Your Presentations Need More Vocal Expression
A lot of presentations are boring, aren’t they? I know I’ve sat through my fair share of really, REALLY bad presentations. The ones where the speaker droned on far too long, his voice so monotone and flat that I had a hard time staying awake, much less hold interest in what was being said.
This lack of vocal expression is a common problem, particularly for speakers who read from a prepared text or read their PowerPoint slides. How can anyone have really good vocal expression when they’re reading?
Well that’s a simple fix: Avoid reading from your notes, right?
If only it were that simple.
Of course my advice is to deliver a presentation in which you speak directly to the audience as opposed to reading from your notes, but if you don’t train your voice to be expressive, you’ll still sound flat (and boring). Think of your voice as an instrument: Keep it in tune and it will produce sounds that your audience will love listening to. Neglect it and it will squawk and sputter and make your audience wince.
Vocal Expression of Emotion
Vocal expression isn’t just about the tone of your voice; it combines a number of things. Vocal expression is about how you deliver your message with words and how you express those words. When have good vocal expression, you can convey emotion and character to your audience simply by your pitch, your pronunciation, and the speed at which you speak.
Your voice has its own personality, and it’s influenced by your natural pitch. It’s the reason some people sound powerful or articulate and others sound brash or squeaky. Some people have a wide pitch range, which allows them to be incredibly expressive. Others have a very small range, which leads them to be monotonous. When you understand your natural pitch range, you can work with it and use it to your advantage when you’re speaking.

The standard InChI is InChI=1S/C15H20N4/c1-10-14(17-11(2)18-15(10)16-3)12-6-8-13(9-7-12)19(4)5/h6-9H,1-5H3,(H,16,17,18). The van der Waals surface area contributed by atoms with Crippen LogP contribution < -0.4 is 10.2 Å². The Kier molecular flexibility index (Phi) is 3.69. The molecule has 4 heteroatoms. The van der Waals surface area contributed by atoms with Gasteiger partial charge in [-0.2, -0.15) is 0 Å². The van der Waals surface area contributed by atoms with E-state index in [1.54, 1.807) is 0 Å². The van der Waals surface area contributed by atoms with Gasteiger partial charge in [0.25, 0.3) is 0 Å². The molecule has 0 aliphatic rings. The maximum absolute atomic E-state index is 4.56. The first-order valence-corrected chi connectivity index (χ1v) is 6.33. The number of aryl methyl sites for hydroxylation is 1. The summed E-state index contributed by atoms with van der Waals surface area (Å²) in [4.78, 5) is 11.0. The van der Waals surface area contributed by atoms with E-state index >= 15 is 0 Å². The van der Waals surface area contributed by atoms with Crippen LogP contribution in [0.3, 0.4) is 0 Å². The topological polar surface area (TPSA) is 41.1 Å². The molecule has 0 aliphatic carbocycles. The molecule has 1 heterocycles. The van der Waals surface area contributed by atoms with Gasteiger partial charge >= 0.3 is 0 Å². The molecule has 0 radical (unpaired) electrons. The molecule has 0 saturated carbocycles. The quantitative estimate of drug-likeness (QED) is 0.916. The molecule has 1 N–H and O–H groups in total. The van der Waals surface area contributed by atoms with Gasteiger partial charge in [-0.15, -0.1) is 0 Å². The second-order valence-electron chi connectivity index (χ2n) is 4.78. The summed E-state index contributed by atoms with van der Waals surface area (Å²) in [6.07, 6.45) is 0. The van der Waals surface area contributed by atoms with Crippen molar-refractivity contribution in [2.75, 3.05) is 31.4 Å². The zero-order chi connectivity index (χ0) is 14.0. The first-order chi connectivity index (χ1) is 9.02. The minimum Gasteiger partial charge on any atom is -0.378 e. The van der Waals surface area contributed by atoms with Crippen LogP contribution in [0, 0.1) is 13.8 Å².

Your tone is what you use to carry emotion in your voice. Think about how your tone changes when you are happy, angry, sad, or surprised. Tone plays a big role in vocal expression, and it’s limited only by your natural pitch.
As you prepare for you next speaking engagement consider:
- how you can use your natural pitch to your advantage by using a variety of notes within it
- where (in your presentation) you can use more expression by changing your tone to make what you’re saying more interesting and engaging for your audience
How To Improve Vocal Expression
Like every public speaking skill, the harder you work at your vocal expression and the more you practice, the better it will get.
Here are some things you can start doing today to improve your vocal expression:
- Practice breathing techniques. Breathe from deep within your diaphragm, not just from your lungs. Place your dominant hand on your stomach and notice where it moves in and out. That’s your diaphragm. When you breathe from it, your tone improves because you are taking in and expelling more oxygen.
- Practice speaking slower. It’s common for people to speak faster when they’re nervous. If you think you’re speaking slow enough, record yourself using a recorder or your phone and you’ll most likely see that you are speaking too quickly to be understood clearly.
- Practice taking a pause. This goes along with speaking slower. If you have a hard time slowing your speaking pace down, take deliberate pauses throughout your presentation and force yourself to slow down.
- Practice working your pitch range. You know how high and low your voice can go. How can you use that range to make your presentation for expressive and interesting?
Vocal Expression in Public Speaking
The most charismatic speakers are the ones who understand how and why vocal expression matters in public speaking. Not everyone has a wide pitch range, but that doesn’t limit how well of a public speaker you can be. Explore your voice and what it’s capable of, and work with it to make your presentations more dynamic and charismatic.